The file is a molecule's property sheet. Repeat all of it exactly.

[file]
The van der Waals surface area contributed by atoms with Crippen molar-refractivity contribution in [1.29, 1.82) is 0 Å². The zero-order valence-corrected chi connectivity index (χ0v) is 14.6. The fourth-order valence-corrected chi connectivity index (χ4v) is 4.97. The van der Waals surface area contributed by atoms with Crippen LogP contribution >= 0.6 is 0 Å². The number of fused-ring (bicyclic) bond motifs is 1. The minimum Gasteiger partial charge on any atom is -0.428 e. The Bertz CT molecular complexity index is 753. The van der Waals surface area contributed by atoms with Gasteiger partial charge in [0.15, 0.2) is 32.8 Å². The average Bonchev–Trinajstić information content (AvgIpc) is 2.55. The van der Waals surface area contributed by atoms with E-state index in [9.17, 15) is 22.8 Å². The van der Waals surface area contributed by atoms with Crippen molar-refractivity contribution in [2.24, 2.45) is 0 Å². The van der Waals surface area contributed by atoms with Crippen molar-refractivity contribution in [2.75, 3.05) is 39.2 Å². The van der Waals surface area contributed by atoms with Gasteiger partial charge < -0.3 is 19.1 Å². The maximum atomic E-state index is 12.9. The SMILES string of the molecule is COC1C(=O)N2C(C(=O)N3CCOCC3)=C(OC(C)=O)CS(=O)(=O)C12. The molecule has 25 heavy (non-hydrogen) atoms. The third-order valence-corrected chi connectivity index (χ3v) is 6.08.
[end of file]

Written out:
The van der Waals surface area contributed by atoms with Crippen molar-refractivity contribution in [1.29, 1.82) is 0 Å². The zero-order valence-corrected chi connectivity index (χ0v) is 14.6. The fourth-order valence-corrected chi connectivity index (χ4v) is 4.97. The van der Waals surface area contributed by atoms with Crippen LogP contribution >= 0.6 is 0 Å². The number of fused-ring (bicyclic) bond motifs is 1. The minimum Gasteiger partial charge on any atom is -0.428 e. The Bertz CT molecular complexity index is 753. The van der Waals surface area contributed by atoms with Gasteiger partial charge in [0.15, 0.2) is 32.8 Å². The average Bonchev–Trinajstić information content (AvgIpc) is 2.55. The van der Waals surface area contributed by atoms with E-state index in [9.17, 15) is 22.8 Å². The van der Waals surface area contributed by atoms with Crippen molar-refractivity contribution in [2.24, 2.45) is 0 Å². The van der Waals surface area contributed by atoms with Crippen molar-refractivity contribution in [2.75, 3.05) is 39.2 Å². The van der Waals surface area contributed by atoms with Gasteiger partial charge < -0.3 is 19.1 Å². The maximum atomic E-state index is 12.9. The SMILES string of the molecule is COC1C(=O)N2C(C(=O)N3CCOCC3)=C(OC(C)=O)CS(=O)(=O)C12. The molecule has 25 heavy (non-hydrogen) atoms. The third-order valence-corrected chi connectivity index (χ3v) is 6.08.